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Lifelong Learning for Farmers (L3F)  

 

L3F Wins "Making a Difference" Award

At a gala event held in London at the end of June – far away from the developing rural communities it serves – COL’s Lifelong Learning for Farmers programme, and specifically its work with learning through mobile phones, won a 2013 Nexus Commonwealth Award for “Making a Difference. more...(bottom of the page)

Lifelong Learning for Farmers (L3 Farmers) demonstrates COL's ability to partner with communities and organisations, and make effective use of ICTs to facilitate learning for development. COL's L3 Farmers programme helps rural communities find appropriate technology-based open and distance education to improve their livelihoods.

The programme is a response to a critical need: the wealth of information resulting from agricultural research and development often fails to travel the last mile to the villages of the developing world where it is most needed. While governments face challenges in funding adequate agricultural extension, globalisation is creating increasing competition for poor rural farmers.

Lifelong Learning for Farmers addresses these issues by empowering vulnerable rural women and their families to:

  • gain knowledge,
  • create their own self-directed learning process,
  • organise themselves to solve problems of marketing their products and food security,
  • improve their living conditions, and
  • increase their freedoms and independence from government support.

The programme involves four key partners:

1)  Farmers. Rural farmers form an association and create their own vision of development for their village.

2)  Learning institutions. A consortium of learning institutions brings together expertise in agriculture, veterinary science, open learning and technology, serving as an information resource for farmers.

3)  Information and communications technologies (ICT) kiosks. These commercial ICT kiosks link the farmers to this consortium and also provide other useful information such as weather forecasts. The centres facilitate the transfer of information from scientific and research institutions to rural farmers.

4)  Banks. Commercial banks are encouraged to provide loans to farmers who have increased their knowledge, capacity and productivity thanks to information from the consortium and ICT kiosks.

Lifelong Learning for Farmers was introduced as a pilot project in four villages in southern India in 2004. The success of this initiative led to the launch of Lifelong Learning for Farmers in Sri Lanka in 2007. The programme is also being adapted and introduced in Jamaica, Kenya, Mauritius and Papua New Guinea.

 

L3F Wins "Making a Difference" Award

 
Nexus Award presentation to COL
Lord David Steel of Aikwood presenting the Nexus Award for Making a Difference to COL with Ms. Alison Mead Richardson, Education Specialist, Technical & Vocational Skills Development, accepting on behalf of COL.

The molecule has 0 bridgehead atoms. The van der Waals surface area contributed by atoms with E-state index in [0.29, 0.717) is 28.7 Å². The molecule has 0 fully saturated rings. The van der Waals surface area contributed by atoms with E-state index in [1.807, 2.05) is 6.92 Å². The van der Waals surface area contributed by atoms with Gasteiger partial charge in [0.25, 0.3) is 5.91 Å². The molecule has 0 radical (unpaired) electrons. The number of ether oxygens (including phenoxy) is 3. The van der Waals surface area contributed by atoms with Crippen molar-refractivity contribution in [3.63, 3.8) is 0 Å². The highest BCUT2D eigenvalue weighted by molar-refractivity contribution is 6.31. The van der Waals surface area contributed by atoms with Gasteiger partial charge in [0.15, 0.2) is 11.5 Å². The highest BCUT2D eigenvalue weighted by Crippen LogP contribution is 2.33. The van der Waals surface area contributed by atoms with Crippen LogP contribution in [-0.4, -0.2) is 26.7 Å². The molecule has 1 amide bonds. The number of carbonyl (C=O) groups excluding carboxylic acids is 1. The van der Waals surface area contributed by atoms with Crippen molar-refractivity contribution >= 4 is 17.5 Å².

At a gala event held in London at the end of June – far away from the developing rural communities it serves – COL’s Lifelong Learning for Farmers programme, and specifically its work with learning through mobile phones, won a 2013 Nexus Commonwealth Award for “Making a Difference, for a project that has delivered particular impact over the past year, and has the potential to be replicated across the Commonwealth.”
 
From the citation:
More than 500 million farm families across the Commonwealth’s developing countries suffer due to inadequate human resource development. Declining resources for agricultural extension, didactic modes of training and gender bias have prevented farm families from acquiring the skills and knowledge to face globalisation, new technologies and challenges. COL’s Lifelong Learning for Farmers (L3F) initiative focuses on strengthening the self-directed learning process among women, using information and communication technology and open and distance learning. In this paradigm shift, the farmer is not seen merely as a passive recipient of information, but as an active partner in knowledge management.
There are over 60 accredited Commonwealth organisations working in developing countries to engage individual and organisational stakeholders of all types – from young people through to women entrepreneurs, universities and government officials – and deliver projects in every conceivable area of development, diversity and democracy. While resource limitations usually restrict the scope and reach of these projects, many of them could be replicated across other countries and groups, if there was sufficient awareness of them. The Nexus Making a Difference Award recognises efforts to change the lives of Commonwealth citizens, transform communities or strengthen institutions.
 
COL thanks it partners and farmers, and especially the women, who helped COL to learn about lifelong learning and who showed that such learning can have impact on income, food security and empowerment.